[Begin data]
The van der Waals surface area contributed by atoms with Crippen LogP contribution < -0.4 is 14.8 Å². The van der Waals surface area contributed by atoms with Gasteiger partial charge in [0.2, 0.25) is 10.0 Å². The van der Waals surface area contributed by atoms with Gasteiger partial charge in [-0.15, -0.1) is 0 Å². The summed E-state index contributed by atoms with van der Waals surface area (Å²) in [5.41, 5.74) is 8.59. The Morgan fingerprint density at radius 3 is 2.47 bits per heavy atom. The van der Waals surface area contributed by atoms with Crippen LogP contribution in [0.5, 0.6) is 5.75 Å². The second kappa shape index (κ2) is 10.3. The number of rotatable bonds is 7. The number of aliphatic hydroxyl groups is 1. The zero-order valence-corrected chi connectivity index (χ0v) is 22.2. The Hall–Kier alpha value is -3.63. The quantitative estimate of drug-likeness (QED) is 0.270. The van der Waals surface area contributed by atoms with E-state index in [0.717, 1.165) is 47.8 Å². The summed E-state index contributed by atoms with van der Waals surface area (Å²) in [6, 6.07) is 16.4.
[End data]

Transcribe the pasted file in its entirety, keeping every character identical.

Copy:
The van der Waals surface area contributed by atoms with Crippen LogP contribution < -0.4 is 14.8 Å². The van der Waals surface area contributed by atoms with Gasteiger partial charge in [0.2, 0.25) is 10.0 Å². The van der Waals surface area contributed by atoms with Gasteiger partial charge in [-0.15, -0.1) is 0 Å². The summed E-state index contributed by atoms with van der Waals surface area (Å²) in [5.41, 5.74) is 8.59. The Morgan fingerprint density at radius 3 is 2.47 bits per heavy atom. The van der Waals surface area contributed by atoms with Crippen LogP contribution in [0.5, 0.6) is 5.75 Å². The second kappa shape index (κ2) is 10.3. The number of rotatable bonds is 7. The number of aliphatic hydroxyl groups is 1. The zero-order valence-corrected chi connectivity index (χ0v) is 22.2. The Hall–Kier alpha value is -3.63. The quantitative estimate of drug-likeness (QED) is 0.270. The van der Waals surface area contributed by atoms with E-state index in [0.717, 1.165) is 47.8 Å². The summed E-state index contributed by atoms with van der Waals surface area (Å²) in [6, 6.07) is 16.4.